As they are going through all this ambiguity I think all of us ought to agree, regardless of our own sexual preferences, that that is no time in people's lives to be trying to sort to much of this out. But, that's an adult decision that ought to be reserved for adult years. And at that point children really ought to be protected. In other words, they ought to live in a safe place where they're loved and they're cared about and they're allowed to sort through things in a caring environment. So, I think there's some danger in allowing groups of children to either self label themselves or to allow adults to label them at a very early age in relationship to their sexuality. So, on that level that's one issue.
Q: Go ahead and finish that thought. Please elaborate on the second part of your answer.
A: Now, in the second question you said that as we explore, as I understood your question, what you were wanting to know is, as we explore issues around sexuality many parents seemed to feel very frightened about introducing into the lives of children at all an understanding that people are not all alike and that people do deal with different kinds of challenges and they are real life challenges.
One might ask, wouldn't it be better if we could somehow insulate our children from all the sadness and all the sorrow and all the difficulties of life? But realistically that's not going to happen, death, suffering, difference in gender, in race, in sexuality, in many choices that we are going to make about lifestyles and ah, and ah values are just something that are part of our life. And I don't see any danger in children understanding that a lot of people answer the questions about what life means and where I'm going and what do I believe.. in different ways.
parents are frightened. I think the idea of homosexuality has been one
that we haven't talked about in our society very much and it's been a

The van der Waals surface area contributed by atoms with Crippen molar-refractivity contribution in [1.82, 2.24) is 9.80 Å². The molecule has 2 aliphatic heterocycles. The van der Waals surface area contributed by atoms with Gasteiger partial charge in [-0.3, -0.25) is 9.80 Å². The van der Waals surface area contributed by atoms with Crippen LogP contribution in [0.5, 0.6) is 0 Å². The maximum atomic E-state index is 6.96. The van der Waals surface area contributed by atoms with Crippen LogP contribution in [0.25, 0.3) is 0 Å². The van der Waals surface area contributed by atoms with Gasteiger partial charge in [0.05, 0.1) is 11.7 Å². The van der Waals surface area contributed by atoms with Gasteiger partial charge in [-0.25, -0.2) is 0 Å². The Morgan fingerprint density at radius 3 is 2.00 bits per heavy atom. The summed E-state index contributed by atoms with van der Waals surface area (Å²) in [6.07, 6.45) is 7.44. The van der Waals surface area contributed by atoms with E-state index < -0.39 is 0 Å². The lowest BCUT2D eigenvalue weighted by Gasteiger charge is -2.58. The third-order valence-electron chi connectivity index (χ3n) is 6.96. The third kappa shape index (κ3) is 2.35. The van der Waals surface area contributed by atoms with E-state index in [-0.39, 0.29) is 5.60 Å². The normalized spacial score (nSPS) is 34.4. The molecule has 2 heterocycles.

taboo subject. And now that it's out of the closet, so to speak, and we're
talking aobut it and we're facing the reality of our children having to
deal with it. I think there are people who they themselves understand
so little about it, wish they could shove it back in and close the door.
And realistically, that isn't going to happen.
We should be using the schools as a medium through which to teach respect for diversity and difference. I think that that's vital. And if we do that, we'll all be better off, and we'll all be happier. I think that's something we can all unite around. But, if one then says that diversity means we all have to agree that it's okay that everyone does certain things differently. There's a difference between understanding that someone may have a choice to drink alcohol, and saying that that is a good choice. Those two things may not be the same at all, especially for teenagers.
Q: So, how do you bridge that gap, with the church policy saying homosexual sex is immoral because it's outside of marriage. How do you bridge that gap? Between kids that are being taught that in their home and then going into a school setting and you have people that believe in a different way, and there's name calling and harassment and there's all these different things. How do you foster that, how do you teach that mutual respect? I am seeing in some of these homes that there's a real mixed message there. As people are being perceived as being bad or evil, they're also being taught that you're suppose to treat them nicely. And the church is getting the wrap for that, so how do you bridge that gap?